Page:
“Foolish man! Are you willing to learn that faith without works is useless? 21 Wasn’t Abraham our father justified by works when he offered Isaac his son on the altar? 22 You see that faith was active together with his works, and by works, faith was perfected. w 23 So the Scripture was fulfilled that says, Abraham believed God, and it was credited to him for righteousness, x y and he was called God’s friend. z 24 You see that a man is •justified by works and not by faith alone. “
What do we learn about saving faith from Abraham? Abraham’s obedience demonstrated that his faith was of a dynamic, active nature. It produced obedience and a trust so great he was willing to sacrifice his son Isaac (Gen. 22). This action pointed back to and demonstrated the validity of God’s earlier statement that Abraham’s faith was accepted in place of righteousness (15:6). Thus by its very nature Abraham’s faith produced righteous works, so that works were an expression of his faith. In that sense Abraham was justified by works: God’s claim that he was righteous and any claim Abraham might have made to having faith were indicated by Abraham’s acts.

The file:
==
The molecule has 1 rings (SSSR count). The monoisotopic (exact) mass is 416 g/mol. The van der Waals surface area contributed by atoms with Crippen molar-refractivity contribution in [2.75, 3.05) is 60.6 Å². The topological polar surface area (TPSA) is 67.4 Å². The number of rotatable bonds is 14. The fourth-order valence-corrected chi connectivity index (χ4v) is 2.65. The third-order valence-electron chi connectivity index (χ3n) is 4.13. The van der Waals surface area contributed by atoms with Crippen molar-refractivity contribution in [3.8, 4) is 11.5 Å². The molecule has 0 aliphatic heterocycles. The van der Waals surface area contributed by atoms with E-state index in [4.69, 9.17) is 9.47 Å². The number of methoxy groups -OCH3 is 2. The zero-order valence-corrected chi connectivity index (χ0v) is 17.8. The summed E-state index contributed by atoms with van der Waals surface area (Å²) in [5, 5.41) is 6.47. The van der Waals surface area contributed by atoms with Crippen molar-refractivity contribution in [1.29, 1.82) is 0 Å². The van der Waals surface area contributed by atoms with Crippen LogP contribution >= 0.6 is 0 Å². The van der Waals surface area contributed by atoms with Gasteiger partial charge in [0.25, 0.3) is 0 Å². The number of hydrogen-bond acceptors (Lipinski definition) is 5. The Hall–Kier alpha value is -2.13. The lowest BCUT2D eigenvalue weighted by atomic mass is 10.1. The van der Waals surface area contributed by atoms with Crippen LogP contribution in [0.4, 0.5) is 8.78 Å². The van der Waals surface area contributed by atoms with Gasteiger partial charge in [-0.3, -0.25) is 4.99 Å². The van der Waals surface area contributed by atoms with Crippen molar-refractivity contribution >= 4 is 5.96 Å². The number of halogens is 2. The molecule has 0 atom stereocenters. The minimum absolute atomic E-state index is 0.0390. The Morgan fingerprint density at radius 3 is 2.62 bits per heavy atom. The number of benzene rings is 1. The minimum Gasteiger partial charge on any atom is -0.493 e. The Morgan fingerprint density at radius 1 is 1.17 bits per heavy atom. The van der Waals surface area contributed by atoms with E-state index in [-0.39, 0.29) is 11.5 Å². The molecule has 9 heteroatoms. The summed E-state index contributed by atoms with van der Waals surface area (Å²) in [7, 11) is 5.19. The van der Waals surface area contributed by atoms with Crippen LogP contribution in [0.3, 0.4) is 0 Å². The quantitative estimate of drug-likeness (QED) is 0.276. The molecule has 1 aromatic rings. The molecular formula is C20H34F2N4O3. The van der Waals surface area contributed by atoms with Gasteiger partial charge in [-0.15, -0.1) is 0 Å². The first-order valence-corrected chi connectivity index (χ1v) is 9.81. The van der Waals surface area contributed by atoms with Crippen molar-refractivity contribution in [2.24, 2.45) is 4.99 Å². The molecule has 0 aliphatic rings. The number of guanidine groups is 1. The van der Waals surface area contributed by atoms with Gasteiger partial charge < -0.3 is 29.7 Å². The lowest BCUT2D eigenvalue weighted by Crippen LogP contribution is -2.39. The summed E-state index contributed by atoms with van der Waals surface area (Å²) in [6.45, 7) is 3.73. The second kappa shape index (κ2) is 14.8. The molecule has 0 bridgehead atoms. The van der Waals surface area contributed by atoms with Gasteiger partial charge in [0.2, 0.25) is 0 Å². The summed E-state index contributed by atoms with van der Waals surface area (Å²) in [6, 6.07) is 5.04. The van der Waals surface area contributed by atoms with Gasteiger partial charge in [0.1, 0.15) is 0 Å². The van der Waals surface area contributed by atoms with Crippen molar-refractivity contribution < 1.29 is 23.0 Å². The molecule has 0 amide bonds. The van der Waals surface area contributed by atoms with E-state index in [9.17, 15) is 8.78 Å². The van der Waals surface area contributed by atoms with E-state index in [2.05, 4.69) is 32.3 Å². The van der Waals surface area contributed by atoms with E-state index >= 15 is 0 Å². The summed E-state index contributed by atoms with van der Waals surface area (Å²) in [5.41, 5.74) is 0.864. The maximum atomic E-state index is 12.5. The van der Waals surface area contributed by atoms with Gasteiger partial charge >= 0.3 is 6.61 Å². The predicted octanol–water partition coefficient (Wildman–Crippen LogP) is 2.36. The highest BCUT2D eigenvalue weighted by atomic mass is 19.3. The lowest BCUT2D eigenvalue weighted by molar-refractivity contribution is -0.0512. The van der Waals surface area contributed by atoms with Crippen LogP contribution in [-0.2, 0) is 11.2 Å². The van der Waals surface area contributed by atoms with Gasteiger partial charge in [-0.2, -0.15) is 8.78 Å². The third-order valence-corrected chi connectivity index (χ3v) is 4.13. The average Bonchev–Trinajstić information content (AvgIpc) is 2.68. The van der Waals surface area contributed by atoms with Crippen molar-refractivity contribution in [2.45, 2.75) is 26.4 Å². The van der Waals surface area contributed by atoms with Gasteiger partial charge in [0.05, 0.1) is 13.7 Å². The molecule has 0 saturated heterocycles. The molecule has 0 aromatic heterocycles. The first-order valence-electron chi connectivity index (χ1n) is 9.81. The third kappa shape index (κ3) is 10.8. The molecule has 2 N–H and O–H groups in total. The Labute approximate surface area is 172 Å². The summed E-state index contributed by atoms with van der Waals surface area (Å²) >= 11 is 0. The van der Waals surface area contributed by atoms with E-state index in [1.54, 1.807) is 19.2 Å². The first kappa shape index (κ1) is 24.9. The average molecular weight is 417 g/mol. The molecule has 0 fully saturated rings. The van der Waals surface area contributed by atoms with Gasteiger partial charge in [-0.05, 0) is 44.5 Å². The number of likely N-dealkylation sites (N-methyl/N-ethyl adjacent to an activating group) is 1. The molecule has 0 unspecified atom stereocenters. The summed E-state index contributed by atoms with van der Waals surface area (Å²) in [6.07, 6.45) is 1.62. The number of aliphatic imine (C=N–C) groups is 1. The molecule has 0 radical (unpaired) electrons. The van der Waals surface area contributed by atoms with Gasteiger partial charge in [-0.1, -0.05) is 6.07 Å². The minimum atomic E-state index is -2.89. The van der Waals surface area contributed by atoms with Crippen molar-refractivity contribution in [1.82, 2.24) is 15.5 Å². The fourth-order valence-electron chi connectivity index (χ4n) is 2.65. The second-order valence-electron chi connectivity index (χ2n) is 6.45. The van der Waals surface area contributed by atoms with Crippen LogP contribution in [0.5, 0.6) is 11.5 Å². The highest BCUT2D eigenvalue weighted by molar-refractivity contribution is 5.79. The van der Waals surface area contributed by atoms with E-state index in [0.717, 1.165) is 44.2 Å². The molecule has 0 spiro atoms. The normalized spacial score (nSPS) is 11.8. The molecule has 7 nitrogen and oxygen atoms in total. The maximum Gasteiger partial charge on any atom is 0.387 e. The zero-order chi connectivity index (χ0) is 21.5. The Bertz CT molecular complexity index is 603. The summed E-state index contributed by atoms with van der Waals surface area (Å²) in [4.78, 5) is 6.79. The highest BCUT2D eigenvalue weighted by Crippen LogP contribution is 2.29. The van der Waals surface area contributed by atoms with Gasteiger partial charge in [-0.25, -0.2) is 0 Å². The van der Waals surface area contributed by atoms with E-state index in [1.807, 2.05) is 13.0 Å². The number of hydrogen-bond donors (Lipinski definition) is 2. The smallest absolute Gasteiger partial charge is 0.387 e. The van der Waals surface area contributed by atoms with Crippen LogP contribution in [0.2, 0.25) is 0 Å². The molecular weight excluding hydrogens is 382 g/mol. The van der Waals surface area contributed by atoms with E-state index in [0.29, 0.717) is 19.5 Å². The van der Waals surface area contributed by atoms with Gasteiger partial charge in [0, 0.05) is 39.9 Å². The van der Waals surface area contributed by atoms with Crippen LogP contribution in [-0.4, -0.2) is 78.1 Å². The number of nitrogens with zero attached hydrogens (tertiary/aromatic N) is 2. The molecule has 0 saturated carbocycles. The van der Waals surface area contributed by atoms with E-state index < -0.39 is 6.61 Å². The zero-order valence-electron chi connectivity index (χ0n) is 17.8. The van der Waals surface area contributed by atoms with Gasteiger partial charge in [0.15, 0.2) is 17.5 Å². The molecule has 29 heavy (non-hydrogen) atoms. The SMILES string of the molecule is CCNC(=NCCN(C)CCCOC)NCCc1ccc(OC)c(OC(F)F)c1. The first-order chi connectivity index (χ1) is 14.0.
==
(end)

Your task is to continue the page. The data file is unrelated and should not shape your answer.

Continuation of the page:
Thus the kind of faith that justifies a person before God is a faith that expresses itself in works. Any “faith” which is not accompanied by works is not a saving kind of faith.
w 2:21–22 Gn 22:9; 1Th 1:3; Heb 11:17
x 2:23 Gn 15:6; Rm 4:3; Gl 3:6
y 2:23 Gn 15:6
z 2:23 2Ch 20:7; Is 41:8
• The act of God as judge that declares sinners (who were in the wrong) to be right or righteous in His sight. God is just in doing this because Jesus died on the cross to take away their sins and to give them His own righteousness (2Co 5:21). The sinner receives this justification by faith and by grace when he trusts Christ's work.